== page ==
There is a portion of our population that, when they're not attacking courageous Florida schoolchildren as actors or pawns, believes the best way to make our schools safe from shootings is by turning them into the Wild West. That is to say, give teachers guns and tell them to not only teach reading, writing and arithmetic but also to be Wyatt Earp.
Funny thing about the tough guys proposing this, like President Donald Trump himself, is that it's likely they haven't stepped foot in a public school in decades, if ever, and it's even less likely they've spoken to anybody connected to public education in a meaningful way.
If they did, they'd find out most educators and administrators believe putting more guns in schools - particularly in the hands of people trained to teach children, not act as SWAT team members - is a colossally bad and dangerous idea.
"I think that idea assumes school shootings are going to be inevitable, and I think that's the problem with that solution," said Denise Specht, president of the Education Minnesota teachers union. "Let's meet the mental health needs of students, reduce access to weapons of mass murder and build secure schools instead. We don't need more guns in schools. We need fewer gunmen in schools."
You get the sense those who believe in giving teachers guns believe life is like a movie. They imagine a bad guy walking onto a set with an AR-15 and shooting a few people while a teacher who looks like Bruce Willis reaches into his desk for a gun and growls, "Not on my watch." Then it's a shootout at the O.K. Corral, ending with the gunman begging for his life while Bruce stands over him with a sneer before finishing the job with a pithy one-liner like, "Class dismissed."
Real life isn't that simple. Law enforcement reports from the shooting at Stoneman Douglas High School near Miami say gunman Nikolas Cruz entered the school through a side door far from the main entrance and began shooting almost immediately. The massacre lasted less than five minutes, closer to three according to some accounts, and in that time Cruz fired about 100 rounds. It was horrifying chaos, illustrated by some of the video posted on social media by students in the school.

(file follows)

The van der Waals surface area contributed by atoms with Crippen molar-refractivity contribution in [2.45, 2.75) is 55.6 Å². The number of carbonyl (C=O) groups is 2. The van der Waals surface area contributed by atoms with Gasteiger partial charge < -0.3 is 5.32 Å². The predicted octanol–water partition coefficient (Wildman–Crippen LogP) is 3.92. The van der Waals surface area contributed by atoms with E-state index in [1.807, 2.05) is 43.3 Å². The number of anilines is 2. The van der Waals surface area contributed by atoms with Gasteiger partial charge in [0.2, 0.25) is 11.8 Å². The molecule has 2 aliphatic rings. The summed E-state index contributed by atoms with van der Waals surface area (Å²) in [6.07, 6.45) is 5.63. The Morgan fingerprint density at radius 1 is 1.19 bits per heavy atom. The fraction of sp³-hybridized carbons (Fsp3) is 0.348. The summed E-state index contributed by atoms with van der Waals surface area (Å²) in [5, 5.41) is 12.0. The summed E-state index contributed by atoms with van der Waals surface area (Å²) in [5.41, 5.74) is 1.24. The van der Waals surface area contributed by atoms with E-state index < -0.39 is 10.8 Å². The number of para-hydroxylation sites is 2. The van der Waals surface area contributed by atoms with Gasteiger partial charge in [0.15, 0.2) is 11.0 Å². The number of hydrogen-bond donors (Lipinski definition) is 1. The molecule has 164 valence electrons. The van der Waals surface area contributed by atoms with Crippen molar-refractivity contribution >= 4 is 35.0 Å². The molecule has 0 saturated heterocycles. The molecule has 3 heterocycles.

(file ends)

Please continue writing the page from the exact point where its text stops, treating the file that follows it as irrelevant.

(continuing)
This is the scenario in which a social studies or chemistry teacher, armed with a handgun and a rudimentary amount of training, is supposed to move toward the shooter and take him out. Good luck.
"Teachers are trained to teach. Having them become a pseudo police force tasked with taking out an armed perpetrator is an unrealistic expectation," said Jim Johnson, president of the Fargo School Board. "If you ask teachers if they think this is a good idea, I think most would tell you they want to teach and not be armed guards. And I don't think you'd find many who want to carry a firearm into a school in the first place."
Johnson isn't opposed to placing armed "school resource officers" from local police forces in every school - many local schools have SROs now - but he would like federal funding to cover the cost. He knows that with nearly 100,000 public schools in the United States the price tag would be astronomical and the chances of Congress appropriating the money minimal. Trump and his clan, after all, are in a budget-cutting mood when it comes to schools.
Nick Archuleta, president of the North Dakota United teacher association, dislikes the idea of teachers being armed, but is warmer to trained law enforcement having a presence in each school.
"But how about if we mitigate some of the problems before they ever occur?" he asked.
Archuleta means boosting the numbers of counselors and mental-health experts to offer support and help for kids in need.
That's exactly what Specht would like to see.
"Instead of arming them with guns, how about if they're armed to face the challenges they see each and every day?" Specht said. "More counselors and social workers. We need more nurses. Arm us with smaller class sizes, so we can build relationships and get to know our students and families better."
That sounds more reasonable and less dangerous than putting guns in the desks of teachers. It admittedly doesn't sound nearly as Hollywood (or Tombstone) as turning teachers into gunslingers, which means it won't be popular among the Wild West crowd.